Design, construction and operation of the ProtoDUNE-SP Liquid Argon TPC

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    The ProtoDUNE-SP detector is a single-phase liquid argon time projection chamber (LArTPC) that was constructed and operated in the CERN North Area at the end of the H4 beamline. This detector is a prototype for the first far detector module of the Deep Underground Neutrino Experiment (DUNE), which will be constructed at the Sandford Underground Research Facility (SURF) in Lead, South Dakota, U.S.A. The ProtoDUNE-SP detector incorporates full-size components as designed for DUNE and has an active volume of 7 × 6 × 7.2 m3. The H4 beam delivers incident particles with well-measured momenta and high-purity particle identification. ProtoDUNE-SP\u27s successful operation between 2018 and 2020 demonstrates the effectiveness of the single-phase far detector design. This paper describes the design, construction, assembly and operation of the detector components

    Searching for solar KDAR with DUNE

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    The observation of 236 MeV muon neutrinos from kaon-decay-at-rest (KDAR) originating in the core of the Sun would provide a unique signature of dark matter annihilation. Since excellent angle and energy reconstruction are necessary to detect this monoenergetic, directional neutrino flux, DUNE with its vast volume and reconstruction capabilities, is a promising candidate for a KDAR neutrino search. In this work, we evaluate the proposed KDAR neutrino search strategies by realistically modeling both neutrino-nucleus interactions and the response of DUNE. We find that, although reconstruction of the neutrino energy and direction is difficult with current techniques in the relevant energy range, the superb energy resolution, angular resolution, and particle identification offered by DUNE can still permit great signal/background discrimination. Moreover, there are non-standard scenarios in which searches at DUNE for KDAR in the Sun can probe dark matter interactions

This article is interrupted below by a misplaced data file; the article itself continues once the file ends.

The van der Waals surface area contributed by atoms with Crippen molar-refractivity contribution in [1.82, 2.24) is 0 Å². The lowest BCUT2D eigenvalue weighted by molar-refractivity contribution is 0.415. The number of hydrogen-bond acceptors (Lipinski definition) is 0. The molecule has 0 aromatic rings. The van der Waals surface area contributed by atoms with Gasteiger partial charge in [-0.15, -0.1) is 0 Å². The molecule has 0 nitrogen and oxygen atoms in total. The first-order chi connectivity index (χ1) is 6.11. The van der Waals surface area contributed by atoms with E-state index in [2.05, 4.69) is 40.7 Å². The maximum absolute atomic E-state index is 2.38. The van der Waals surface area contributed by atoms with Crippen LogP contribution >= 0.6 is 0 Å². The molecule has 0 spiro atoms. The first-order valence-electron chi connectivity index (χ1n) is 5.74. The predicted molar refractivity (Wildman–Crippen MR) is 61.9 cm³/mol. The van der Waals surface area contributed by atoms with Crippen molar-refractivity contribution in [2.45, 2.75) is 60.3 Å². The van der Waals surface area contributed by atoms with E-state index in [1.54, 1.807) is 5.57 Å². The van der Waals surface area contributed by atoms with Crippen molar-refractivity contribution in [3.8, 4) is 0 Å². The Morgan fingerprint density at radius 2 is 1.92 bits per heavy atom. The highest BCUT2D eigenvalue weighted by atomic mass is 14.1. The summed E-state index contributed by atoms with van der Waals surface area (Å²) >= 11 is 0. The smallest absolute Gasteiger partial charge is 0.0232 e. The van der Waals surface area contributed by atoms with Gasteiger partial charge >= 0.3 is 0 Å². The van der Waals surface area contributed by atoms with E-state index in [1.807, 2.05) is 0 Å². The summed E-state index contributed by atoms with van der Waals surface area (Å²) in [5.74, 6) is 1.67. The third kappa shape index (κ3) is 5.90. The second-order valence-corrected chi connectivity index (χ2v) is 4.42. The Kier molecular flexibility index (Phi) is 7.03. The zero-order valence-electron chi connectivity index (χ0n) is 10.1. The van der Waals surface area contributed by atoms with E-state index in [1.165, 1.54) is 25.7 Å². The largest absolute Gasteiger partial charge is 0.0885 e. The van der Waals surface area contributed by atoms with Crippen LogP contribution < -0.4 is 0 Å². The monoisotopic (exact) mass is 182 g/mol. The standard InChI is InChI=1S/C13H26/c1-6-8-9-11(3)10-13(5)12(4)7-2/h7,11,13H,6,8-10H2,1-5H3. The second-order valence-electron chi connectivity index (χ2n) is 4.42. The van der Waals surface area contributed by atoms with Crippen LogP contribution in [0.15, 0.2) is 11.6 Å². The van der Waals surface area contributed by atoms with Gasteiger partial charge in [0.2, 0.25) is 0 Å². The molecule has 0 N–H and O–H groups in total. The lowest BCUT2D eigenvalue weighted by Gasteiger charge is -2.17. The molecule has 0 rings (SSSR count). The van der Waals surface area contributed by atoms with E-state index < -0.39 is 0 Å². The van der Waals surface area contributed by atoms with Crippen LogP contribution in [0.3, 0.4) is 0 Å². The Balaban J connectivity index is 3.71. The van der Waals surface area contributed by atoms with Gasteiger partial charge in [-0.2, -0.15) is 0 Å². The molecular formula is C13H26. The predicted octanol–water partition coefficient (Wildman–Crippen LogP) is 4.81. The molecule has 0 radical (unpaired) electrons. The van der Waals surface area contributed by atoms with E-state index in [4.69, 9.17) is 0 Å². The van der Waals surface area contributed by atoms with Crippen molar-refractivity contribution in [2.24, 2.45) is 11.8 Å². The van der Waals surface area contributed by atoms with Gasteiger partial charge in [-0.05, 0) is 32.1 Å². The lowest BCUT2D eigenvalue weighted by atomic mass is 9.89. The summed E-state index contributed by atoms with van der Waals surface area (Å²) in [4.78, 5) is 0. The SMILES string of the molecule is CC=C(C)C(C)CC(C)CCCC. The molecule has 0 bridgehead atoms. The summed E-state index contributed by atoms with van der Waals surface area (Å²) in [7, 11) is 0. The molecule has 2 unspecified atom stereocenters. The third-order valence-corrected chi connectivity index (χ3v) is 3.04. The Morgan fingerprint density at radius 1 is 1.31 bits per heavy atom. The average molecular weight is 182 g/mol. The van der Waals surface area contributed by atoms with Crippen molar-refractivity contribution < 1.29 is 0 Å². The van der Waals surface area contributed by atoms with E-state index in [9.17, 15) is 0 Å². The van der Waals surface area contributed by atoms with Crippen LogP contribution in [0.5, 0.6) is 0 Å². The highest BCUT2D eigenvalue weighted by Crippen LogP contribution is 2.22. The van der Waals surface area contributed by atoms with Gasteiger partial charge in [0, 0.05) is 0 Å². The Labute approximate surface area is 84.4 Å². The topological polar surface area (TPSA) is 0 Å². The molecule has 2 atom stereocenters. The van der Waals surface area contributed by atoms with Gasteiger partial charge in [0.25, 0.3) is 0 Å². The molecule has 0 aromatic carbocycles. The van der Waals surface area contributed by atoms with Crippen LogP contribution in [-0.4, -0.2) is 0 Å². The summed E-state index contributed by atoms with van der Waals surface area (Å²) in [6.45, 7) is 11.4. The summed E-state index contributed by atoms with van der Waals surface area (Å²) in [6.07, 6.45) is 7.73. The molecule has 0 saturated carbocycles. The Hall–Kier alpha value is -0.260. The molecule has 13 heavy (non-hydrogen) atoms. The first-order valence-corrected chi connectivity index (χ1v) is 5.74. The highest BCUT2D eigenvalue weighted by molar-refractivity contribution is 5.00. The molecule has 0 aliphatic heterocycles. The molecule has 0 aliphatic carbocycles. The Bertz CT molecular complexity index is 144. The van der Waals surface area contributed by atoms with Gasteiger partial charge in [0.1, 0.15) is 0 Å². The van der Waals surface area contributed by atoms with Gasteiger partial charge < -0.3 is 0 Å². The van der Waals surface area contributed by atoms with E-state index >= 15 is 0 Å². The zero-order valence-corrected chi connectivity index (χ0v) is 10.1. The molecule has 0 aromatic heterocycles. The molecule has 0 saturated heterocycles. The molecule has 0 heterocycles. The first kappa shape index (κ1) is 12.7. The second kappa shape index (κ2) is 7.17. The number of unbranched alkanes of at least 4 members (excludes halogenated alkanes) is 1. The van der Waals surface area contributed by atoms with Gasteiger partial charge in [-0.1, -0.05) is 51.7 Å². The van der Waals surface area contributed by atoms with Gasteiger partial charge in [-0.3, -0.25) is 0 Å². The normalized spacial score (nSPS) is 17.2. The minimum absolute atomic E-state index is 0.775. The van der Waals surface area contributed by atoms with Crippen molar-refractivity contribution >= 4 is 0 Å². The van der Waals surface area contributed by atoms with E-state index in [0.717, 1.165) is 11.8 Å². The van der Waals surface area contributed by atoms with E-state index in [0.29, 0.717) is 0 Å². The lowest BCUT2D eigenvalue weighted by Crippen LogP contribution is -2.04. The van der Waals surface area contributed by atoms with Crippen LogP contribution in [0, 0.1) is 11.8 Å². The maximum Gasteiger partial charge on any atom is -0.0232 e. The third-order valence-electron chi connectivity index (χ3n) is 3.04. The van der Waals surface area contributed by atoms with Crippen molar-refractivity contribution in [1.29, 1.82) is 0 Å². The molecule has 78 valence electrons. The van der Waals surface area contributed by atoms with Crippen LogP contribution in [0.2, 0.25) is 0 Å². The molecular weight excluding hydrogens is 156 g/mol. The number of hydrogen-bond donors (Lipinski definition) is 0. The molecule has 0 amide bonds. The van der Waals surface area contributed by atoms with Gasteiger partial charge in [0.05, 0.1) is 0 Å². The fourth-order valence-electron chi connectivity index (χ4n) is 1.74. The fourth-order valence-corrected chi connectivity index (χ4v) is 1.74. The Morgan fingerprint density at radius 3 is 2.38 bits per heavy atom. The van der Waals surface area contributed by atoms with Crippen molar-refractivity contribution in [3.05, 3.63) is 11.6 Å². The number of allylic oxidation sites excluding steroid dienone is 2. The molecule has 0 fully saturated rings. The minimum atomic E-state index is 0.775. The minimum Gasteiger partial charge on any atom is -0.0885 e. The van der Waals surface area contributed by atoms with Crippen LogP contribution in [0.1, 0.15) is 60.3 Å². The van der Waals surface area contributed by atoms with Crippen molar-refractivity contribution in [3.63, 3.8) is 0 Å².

Sol-gel derived mesoporous Pt and Cr-doped WO(3) thin films: the role played by mesoporosity and metal doping in enhancing the gas sensing properties

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    Mesoporous Cr or Pt-doped WO(3) thin films to be employed as ammonia gas sensors were prepared by a fast one-step sol-gel procedure, based on the use of triblock copolymer as templating agent. The obtained films were constituted by aggregates of interconnected WO(3) nanocrystals (20-50 nm) separated by mesopores with dimensions ranging between 2 and 15 nm. The doping metals, Pt and Cr, resulted differently hosted in the WO(3) mesoporous matrix. Chromium is homogeneously dispersed in the oxide matrix, mainly as Cr(III) and Cr(V) centers, as revealed by EPR spectroscopy; instead platinum segregated as Pt (0) nanoparticles (4 nm) mainly included inside the WO(3) nanocrystals. The semiconductor layers containing Pt nanoclusters revealed, upon exposure to NH(3), remarkable electrical responses, much higher than Cr-doped and undoped layers, particularly at low ammonia concentration (6.2 ppm). This behavior was attributed to the presence of Pt nanoparticles segregated inside the semiconductor matrix, which act as catalysts of the N-H bond cleavage, decreasing the activation barrier in the ammonia dissociation. The role of the mesoporous structure in influencing the chemisorption and the gas diffusion in the WO(3) matrix appeared less decisive than the electronic differences between the two examined doping metals. The overall results suggest that a careful combination between mesoporous architecture and metal doping can really promote the electrical response of WO(3) toward ammonia